Well before T-Bone Burnett became one of the hottest producers on the face of the Earth, he was hard at work sculpting the debut album of one of the biggest non-grunge buzz bands of the early '90’s, the Counting Crows.

‘August and Everything After' -- released 20 years ago today, on Sept. 14, 1993 -- is the band’s high-water mark, and it doesn't sound a day older than it did when it was released. That's a testament to both Burnett's old-style production techniques and the sheer strength of the nascent band’s songs.

The San Francisco-based Crows launched their career with a collection of stripped-down, country-inflected acoustic folk-rock tunes, and arriving at a time when amplifiers couldn’t have been louder and grunge ruled the airwaves, it was an outlier to say the least.

You might call them the Mumford & Sons or Lumineers of the '90s and on the same day 'August' dropped, the band’s label, DGC, also issued Nirvana’s third and final (and noisiest) studio album, ‘In Utero.’

Captaining the ship was lead singer and primary songwriter Adam Duritz, a former UC Berkeley English major who had dropped out just a few credits short of a degree. A decidedly more learned, thought-provoking and poetic lyricist than the majority of his contemporaries, Duritz shifts on 'August' from highly academic-sounding poetry (‘Murder of One,' from whose lyrics the band took its name) to disembodied works of surrealist art (‘Perfect Blue Buildings’) to straight-up story songs (‘Omaha’).

The band scored a string of hits from the album, including the dystopian call-to-arms ‘Round Here’; ‘Rain King,' a tune loosely based on Saul Bellow novel ‘Henderson the Rain King'; the aforementioned ‘Murder of One’; and the breakout single ‘Mr. Jones,’ all about wanting to be famous (or more specifically, wanting to be Bob Dylan). It may have been the greatest self-fulfilling-prophecy hit of the era.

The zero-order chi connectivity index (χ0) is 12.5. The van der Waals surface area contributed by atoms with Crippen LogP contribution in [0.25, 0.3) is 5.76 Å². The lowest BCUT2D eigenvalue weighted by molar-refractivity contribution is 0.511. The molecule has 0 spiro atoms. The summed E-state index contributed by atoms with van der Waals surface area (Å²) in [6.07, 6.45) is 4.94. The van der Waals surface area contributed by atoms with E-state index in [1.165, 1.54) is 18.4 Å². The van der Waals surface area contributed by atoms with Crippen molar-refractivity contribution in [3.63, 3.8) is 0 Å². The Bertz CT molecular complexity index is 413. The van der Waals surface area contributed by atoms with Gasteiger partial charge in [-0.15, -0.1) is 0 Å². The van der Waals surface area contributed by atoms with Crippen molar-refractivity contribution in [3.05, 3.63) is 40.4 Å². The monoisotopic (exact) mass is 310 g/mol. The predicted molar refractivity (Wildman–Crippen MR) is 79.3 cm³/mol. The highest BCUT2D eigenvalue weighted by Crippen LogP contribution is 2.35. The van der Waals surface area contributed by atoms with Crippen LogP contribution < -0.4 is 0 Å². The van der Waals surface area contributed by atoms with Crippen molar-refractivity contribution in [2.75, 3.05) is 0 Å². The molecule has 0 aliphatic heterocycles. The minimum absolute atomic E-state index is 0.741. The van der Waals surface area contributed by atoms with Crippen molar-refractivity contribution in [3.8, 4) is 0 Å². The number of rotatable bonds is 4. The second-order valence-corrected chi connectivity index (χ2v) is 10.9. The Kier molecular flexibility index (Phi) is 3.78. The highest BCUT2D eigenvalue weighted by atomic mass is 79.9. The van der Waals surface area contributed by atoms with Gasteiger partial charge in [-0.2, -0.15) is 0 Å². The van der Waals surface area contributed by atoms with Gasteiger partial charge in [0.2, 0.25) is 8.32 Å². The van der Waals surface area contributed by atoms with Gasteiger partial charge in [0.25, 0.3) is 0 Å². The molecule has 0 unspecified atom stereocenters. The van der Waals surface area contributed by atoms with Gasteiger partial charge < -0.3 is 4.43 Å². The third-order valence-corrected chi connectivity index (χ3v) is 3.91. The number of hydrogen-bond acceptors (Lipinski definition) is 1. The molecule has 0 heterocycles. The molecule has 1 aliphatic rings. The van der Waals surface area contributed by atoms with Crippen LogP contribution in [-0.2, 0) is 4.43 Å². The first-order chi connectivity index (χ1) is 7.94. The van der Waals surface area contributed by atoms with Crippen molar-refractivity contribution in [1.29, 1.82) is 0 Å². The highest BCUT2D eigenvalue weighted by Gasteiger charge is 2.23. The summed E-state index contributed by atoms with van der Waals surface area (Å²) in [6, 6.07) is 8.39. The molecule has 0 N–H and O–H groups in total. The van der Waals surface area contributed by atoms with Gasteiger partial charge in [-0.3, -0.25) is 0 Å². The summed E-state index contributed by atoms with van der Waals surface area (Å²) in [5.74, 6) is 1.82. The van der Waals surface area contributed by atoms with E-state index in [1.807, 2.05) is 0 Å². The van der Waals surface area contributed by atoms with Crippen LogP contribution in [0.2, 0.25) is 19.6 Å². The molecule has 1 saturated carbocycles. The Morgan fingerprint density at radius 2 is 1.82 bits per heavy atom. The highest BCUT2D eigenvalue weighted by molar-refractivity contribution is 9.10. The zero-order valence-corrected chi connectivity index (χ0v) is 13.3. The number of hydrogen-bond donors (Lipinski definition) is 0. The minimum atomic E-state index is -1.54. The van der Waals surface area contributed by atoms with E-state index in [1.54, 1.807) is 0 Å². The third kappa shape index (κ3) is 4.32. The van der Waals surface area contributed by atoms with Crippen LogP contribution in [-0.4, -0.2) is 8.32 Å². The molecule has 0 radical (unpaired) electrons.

At the time, however, not everyone was head-over-heels for the band. Entertainment Weekly music critic David Browne panned the album, giving it a "D" and citing numerous reasons why it was a derivative mess. He accused Duritz of trying to steal the "Van" out of Van Morrison, and he also noted the overt influences of R.E.M., 10,000 Maniacs, U2, Dion, the Band and of course, Dylan. It was a lesson in Rolling Stone magazine-style revisionist rock history -- wherein guys like John Mellencamp and bands like U2 and R.E.M. are the pinnacles of musical excellence.

Interestingly, before the Crows had even signed to DGC, they were asked to sub for Van Morrison at the 1993 Rock and Roll Hall of Fame induction ceremony, a point Browne apparently felt was insignificant to include in his tongue lashing of a review. At the Rock Hall, Duritz and co. were introduced by the Band’s guitarist Robbie Robertson, and they covered Morrison’s ‘Caravan.' That alone speaks volumes about their credibility, even at that early stage.

The most telling line in Browne’s review reads, “Surely it isn't a crime to recycle rock licks; if it were, Keith Richards would be doing hard time.” Therein lies the point of rock music. 'August' is excellent precisely because of what it references, and rock has survived over time because each generation of musicians reworks -- or steals, if you like -- what's come before.

Despite Browne's giant neon warning sign, the album performed incredibly well on the charts, reaching No. 4 on the Billboard 200 and No. 16 in the U.K. In 2007, ‘August’ was reissued with a treasure trove of bonus tracks, covers, outtakes and demos, as well as a live show recorded in 1994. The Crows followed that with 2011's 'August and Everything After: Live at Town Hall,' recorded in New York City.

More From Diffuser.fm